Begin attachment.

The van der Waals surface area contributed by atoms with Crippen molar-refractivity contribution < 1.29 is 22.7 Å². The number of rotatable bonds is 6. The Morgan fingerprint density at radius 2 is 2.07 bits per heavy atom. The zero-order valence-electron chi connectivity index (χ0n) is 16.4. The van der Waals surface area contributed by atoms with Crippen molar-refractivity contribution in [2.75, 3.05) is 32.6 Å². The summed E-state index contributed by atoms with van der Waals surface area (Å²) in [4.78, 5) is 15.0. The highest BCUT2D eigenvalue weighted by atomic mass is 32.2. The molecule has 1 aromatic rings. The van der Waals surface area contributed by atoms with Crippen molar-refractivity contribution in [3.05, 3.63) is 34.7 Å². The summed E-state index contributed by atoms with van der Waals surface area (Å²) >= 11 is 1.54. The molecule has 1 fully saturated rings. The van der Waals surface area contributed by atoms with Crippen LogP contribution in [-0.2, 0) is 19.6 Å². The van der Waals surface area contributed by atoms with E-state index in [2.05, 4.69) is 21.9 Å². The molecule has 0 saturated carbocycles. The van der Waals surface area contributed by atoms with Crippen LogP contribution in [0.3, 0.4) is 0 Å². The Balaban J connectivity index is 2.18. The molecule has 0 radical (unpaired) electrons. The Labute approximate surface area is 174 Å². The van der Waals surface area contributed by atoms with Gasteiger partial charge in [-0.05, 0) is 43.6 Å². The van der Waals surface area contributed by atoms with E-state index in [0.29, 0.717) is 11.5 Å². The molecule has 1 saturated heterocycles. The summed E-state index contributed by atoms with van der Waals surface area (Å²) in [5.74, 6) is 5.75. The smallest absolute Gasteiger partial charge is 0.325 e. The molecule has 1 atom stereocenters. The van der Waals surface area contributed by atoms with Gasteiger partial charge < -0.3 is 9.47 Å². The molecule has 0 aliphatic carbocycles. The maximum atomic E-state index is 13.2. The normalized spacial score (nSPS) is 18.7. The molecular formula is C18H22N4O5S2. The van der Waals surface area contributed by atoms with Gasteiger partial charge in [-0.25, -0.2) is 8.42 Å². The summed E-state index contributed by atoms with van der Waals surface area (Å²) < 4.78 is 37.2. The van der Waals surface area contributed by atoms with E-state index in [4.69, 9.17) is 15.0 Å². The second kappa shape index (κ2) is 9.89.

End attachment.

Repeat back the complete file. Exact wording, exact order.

The van der Waals surface area contributed by atoms with Crippen molar-refractivity contribution < 1.29 is 22.7 Å². The number of rotatable bonds is 6. The Morgan fingerprint density at radius 2 is 2.07 bits per heavy atom. The zero-order valence-electron chi connectivity index (χ0n) is 16.4. The van der Waals surface area contributed by atoms with Crippen molar-refractivity contribution in [2.75, 3.05) is 32.6 Å². The summed E-state index contributed by atoms with van der Waals surface area (Å²) in [4.78, 5) is 15.0. The highest BCUT2D eigenvalue weighted by atomic mass is 32.2. The molecule has 1 aromatic rings. The van der Waals surface area contributed by atoms with Crippen molar-refractivity contribution in [3.05, 3.63) is 34.7 Å². The summed E-state index contributed by atoms with van der Waals surface area (Å²) >= 11 is 1.54. The molecule has 1 fully saturated rings. The van der Waals surface area contributed by atoms with Crippen LogP contribution in [-0.2, 0) is 19.6 Å². The van der Waals surface area contributed by atoms with E-state index in [2.05, 4.69) is 21.9 Å². The molecule has 0 saturated carbocycles. The van der Waals surface area contributed by atoms with Crippen LogP contribution in [0.3, 0.4) is 0 Å². The Balaban J connectivity index is 2.18. The molecule has 0 radical (unpaired) electrons. The Labute approximate surface area is 174 Å². The van der Waals surface area contributed by atoms with Gasteiger partial charge in [-0.05, 0) is 43.6 Å². The van der Waals surface area contributed by atoms with E-state index in [0.29, 0.717) is 11.5 Å². The molecule has 1 saturated heterocycles. The summed E-state index contributed by atoms with van der Waals surface area (Å²) in [5.74, 6) is 5.75. The smallest absolute Gasteiger partial charge is 0.325 e. The molecule has 1 atom stereocenters. The van der Waals surface area contributed by atoms with Gasteiger partial charge < -0.3 is 9.47 Å². The molecule has 0 aliphatic carbocycles. The maximum atomic E-state index is 13.2. The normalized spacial score (nSPS) is 18.7. The molecular formula is C18H22N4O5S2. The van der Waals surface area contributed by atoms with Gasteiger partial charge in [-0.25, -0.2) is 8.42 Å². The summed E-state index contributed by atoms with van der Waals surface area (Å²) < 4.78 is 37.2. The van der Waals surface area contributed by atoms with E-state index in [4.69, 9.17) is 15.0 Å². The second kappa shape index (κ2) is 9.89.